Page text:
Robert Burns wrote his famous tribute to skewered intrigues — “the best-laid schemes of mice an’ men gang aft a-gley, and leave us naught but grief an’ pain for promised joy” — and paid it to a disappointed mouse. But it’s apt consolation to politicians who run their mouths in the wrong direction.
Take that, Joe Biden, and use it for whatever comfort you can. You’re not likely to find sufficient balm in Gilead, or anywhere else. It’s a cold and unforgiving world out there, and nowhere more than in the nation’s capital.
Good old Joe is not the first politician to say something he thought was clever, or learned, and committed suicide, or something close to it, like losing election to the White House. Sometimes one remark that should never have been said is all it takes to consign the unwary to a forgotten footnote to a presidential campaign.
Probably nothing Walter Mondale could have said would have eased the pain of getting caught in the rocks and briars of the landslide that propelled Ronald Reagan to a second term. When you lose 49 states, you’re pretty much in the position of the man who backed into a buzz saw and never figured out which of the teeth actually cut him. But when, in their first presidential debate Mr. Mondale uttered what he imagined was a clever promise to raise necessary taxes — “he won’t tell you taxes will have to be raised, and I just did” — he sipped the Kool-Aid.
Michael Dukakis, smarting from the torrents of contempt he called down on himself when, in debate about capital punishment with George Bush the Elder, he was asked by the interlocutor what he would do to a man who raped the missus, he replied that he would appoint a task force to study the causes of crime. He, too, was probably never destined for the White House, but with that foolish answer to a foolish question he doomed himself to public ridicule and God knows what when he got home that night.
George Bush the Elder finished himself off with a foolish remark four years after that when, after speculating that the wise men who hover about a president would come to him to persuade him to raise taxes and he would say “no.” They would come again with the same advice and he would say “no” again. But on their third try, he would answer with the most memorable words of the campaign: “Read my lips.” We all read those lips and the little Duke was sent packing back to Boston. Later, it was Mr. Bush himself who forgot to read his lips, and Bill Clinton sent him packing back to Texas.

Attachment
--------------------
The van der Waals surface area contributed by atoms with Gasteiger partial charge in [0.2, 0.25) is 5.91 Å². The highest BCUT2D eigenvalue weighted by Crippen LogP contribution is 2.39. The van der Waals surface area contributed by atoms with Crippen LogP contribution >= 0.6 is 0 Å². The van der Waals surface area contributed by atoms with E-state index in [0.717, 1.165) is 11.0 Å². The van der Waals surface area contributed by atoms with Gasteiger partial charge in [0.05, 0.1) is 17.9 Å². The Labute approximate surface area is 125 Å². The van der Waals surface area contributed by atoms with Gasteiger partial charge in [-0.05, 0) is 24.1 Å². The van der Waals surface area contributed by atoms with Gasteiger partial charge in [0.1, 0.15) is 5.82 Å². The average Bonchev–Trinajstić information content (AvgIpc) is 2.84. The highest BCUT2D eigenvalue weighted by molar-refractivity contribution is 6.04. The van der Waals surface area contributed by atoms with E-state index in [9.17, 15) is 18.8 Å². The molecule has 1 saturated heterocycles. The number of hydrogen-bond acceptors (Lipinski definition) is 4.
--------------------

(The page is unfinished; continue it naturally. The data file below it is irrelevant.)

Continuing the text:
Many months later, aboard his famous cigarette boat at his summer home in Kennebunkport, I asked Mr. Bush, my favorite of all the pols I’ve known, how he could have unhorsed himself so needlessly; it would have been better to organize bake sales and take up collections on street corners rather than betray such eloquence in three little words. “I got a lot of advice about what to do,” he said, “and I listened to the wrong man.”
One remark, and a carefully planned campaign goes down the drain, or wherever such campaigns go when slain by a loose tongue. Joe’s harmless hugs and massaged shoulders with never the follow-through, not an unfortunate remark on the stump, is what has slowed his momentum toward a 2020 campaign.
The hugs and massages diverted the attention of the ever-dozing media to the really chilling things he said in a speech the other day at the Russian Tea Room in Manhattan. He was trying to offer a full grovel to the radical feminists for his close questioning of Anita Hill at the Clarence Thomas confirmation hearings in the previous century. He’s apparently willing to sacrifice America’s crown jewels to make the benighted ladies feel better.
“It’s an English jurisprudential culture, a white man’s culture,” he said, “and it’s got to change.” He did not specify which of the bedrock items of the “English jurisprudential culture” he wants to throw away. The right of a trial by jury? The principle that a suspect is innocent until proved guilty? That, barring exceptional circumstances, a criminal trial must be open to the public? Must all these rights, bought by the blood of patriots, be trashed to make it up to the angry #MeToo ladies abused by a politician’s wandering hands?
Say it ain’t so, Joe.
• Wesley Pruden is editor in chief emeritus of The Times.
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